Monday, 12 October 2009

Fireworks in the Ukraine, a damp squib online?

The dust is settling on the aftermath of the 1st ever England football match to be screened exclusivily online. As the pitch recovers from the burning flares - the analysts are wondering what this experiment means in the long term for sports broadcasting.

On Saturday night, the amide of the flares and fireworks, England lost their 100% record under Capello Flabio in Dnipropetrovsk, Ukriane. Meanwhile up to 500.000 either England fans paid up to 10 pounds to log on or attend the Odeon cinemas in 12 (or did not given this photo)

The main concern that surrounded the announcement of the deal was that of technical glitches and viewing quality. The Upshot appears to be a mixed result. The Swiss agency Kentaro, left holding the rights after Setanta went bust this year, and Perform, the internet broadcaster employed it to show the match after receiving no "satisfactory" offers from TV broadcasters, said almost nine in 10 viewers who responded to a post -match survey found the picture quality "satisfactory or better".

However numerous callers to radio shows on Sunday complained about glitches and delays in loading video and comentary - no doubt a result of living in a slow broadband area.

So, the question stands - when will we see the like of this again?

Remember this event came about after Setanta (who held rights to some of England's away Qualifiers) went to the wall in the UK. Kentaro rejected a bid of £ 1 million from the BBC for the live rights (the Beeb later struck an 11th hour deal for the highligths package) and decided to break the mold and put out the live broadcast online. Its hard to predict when more 'distressed purchase' rights will come to the market like this again. Can not see Sky, ESPN or the BBC going bust anytime soon. ITV are having a horrendous time but they are unlikely to try to unload this Champions League rights - its their best upmaket access to small audiences.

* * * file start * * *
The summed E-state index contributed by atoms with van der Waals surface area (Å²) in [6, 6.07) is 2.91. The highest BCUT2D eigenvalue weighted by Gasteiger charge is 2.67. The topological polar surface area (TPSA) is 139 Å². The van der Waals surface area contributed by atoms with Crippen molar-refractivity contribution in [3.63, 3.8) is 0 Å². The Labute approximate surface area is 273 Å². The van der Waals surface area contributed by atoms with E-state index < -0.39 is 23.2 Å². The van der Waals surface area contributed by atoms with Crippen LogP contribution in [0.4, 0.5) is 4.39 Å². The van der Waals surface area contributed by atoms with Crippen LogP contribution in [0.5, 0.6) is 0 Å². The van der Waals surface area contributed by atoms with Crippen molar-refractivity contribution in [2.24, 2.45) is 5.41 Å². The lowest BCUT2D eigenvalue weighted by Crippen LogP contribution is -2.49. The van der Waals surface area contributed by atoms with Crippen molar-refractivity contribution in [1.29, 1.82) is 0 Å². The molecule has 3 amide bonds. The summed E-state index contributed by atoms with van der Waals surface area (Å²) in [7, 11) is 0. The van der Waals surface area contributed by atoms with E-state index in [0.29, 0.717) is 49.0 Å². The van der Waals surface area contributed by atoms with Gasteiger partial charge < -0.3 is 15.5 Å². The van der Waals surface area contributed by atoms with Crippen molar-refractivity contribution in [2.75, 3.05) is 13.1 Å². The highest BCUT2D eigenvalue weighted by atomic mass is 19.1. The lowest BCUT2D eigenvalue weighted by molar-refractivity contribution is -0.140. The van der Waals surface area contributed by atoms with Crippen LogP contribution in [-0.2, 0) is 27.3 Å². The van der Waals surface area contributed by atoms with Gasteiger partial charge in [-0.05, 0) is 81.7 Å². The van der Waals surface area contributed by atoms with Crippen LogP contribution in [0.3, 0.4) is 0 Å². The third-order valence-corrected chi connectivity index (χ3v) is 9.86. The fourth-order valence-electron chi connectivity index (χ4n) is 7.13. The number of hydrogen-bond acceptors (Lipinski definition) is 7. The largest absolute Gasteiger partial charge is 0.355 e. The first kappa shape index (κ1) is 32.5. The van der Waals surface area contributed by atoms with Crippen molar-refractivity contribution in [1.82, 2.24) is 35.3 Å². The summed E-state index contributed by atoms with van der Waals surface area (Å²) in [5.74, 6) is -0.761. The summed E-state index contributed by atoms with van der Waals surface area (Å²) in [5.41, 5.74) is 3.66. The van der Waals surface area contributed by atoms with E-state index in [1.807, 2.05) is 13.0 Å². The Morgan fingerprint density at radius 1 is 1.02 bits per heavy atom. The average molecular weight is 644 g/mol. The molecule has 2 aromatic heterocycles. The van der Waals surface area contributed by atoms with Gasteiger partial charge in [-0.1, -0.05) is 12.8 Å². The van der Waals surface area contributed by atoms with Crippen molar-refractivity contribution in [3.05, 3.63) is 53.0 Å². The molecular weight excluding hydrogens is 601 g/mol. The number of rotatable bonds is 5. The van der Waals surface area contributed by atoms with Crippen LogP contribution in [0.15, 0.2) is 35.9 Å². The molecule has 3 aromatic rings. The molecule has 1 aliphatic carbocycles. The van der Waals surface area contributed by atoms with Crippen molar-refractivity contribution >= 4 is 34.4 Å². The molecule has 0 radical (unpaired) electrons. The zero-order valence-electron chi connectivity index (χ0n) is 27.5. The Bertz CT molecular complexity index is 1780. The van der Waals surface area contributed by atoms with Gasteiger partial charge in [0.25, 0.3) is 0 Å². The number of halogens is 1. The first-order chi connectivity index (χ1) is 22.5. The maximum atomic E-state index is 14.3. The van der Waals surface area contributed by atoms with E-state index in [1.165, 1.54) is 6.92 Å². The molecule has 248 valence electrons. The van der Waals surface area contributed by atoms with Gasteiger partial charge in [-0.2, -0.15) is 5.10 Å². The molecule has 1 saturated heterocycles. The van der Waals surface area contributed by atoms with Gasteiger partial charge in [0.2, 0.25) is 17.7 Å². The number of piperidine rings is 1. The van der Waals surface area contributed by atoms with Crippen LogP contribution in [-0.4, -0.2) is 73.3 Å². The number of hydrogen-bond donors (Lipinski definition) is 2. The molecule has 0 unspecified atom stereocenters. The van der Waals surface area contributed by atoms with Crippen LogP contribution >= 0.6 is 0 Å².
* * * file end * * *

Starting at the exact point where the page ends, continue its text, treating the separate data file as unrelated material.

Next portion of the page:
Either way - if these rights are up for grabs again, I'd be very interested to see a brand come in and become the facilitator and broadcaster. In many ways, this happened in part with the Ukraine match. Many national newspapers had Partnered Perform with The Game that offer to their readers (at a price of course), but it was the betting site, Bet365, who did bring The Game to its users for free.
For instance, could we see Ford also their Champions League partnership to the next level and provide the content? Clearly with the usual free-to-air trade off of being branded a exporsed content / ads from the advertiser.

Doing the maths, where possible on this experiement, its hard to make a case that more revenue was brought in by eskewing the traditional halls of rights is a TV broadcaster. Kentaro will not release the full numbers but given the estimate of 300.000 people buying on-line rights at anywhere from 4.99 to 11.99. Its come up short of an usual Sky audience for an away fixture of England (c. 2 million), the ad revenue Sky would attract and the price they might pay.
But its not beyond our Imaginations to find other ways of monetising this sort of deal. Meaning that it could become viable to see this again, screened in a similar way. Although the Internet broadcaster would need to do a better job than Perform in restricting viewing from illigimate websites (such as And curb the sharing of log-ins (apparently a user could sign in as many as 25 friends)
That said, given the state of the economy and the enourmous pressure on national broadcasters, rights holders, in all sports will be looking at this ground-breaking experiment with much interest.

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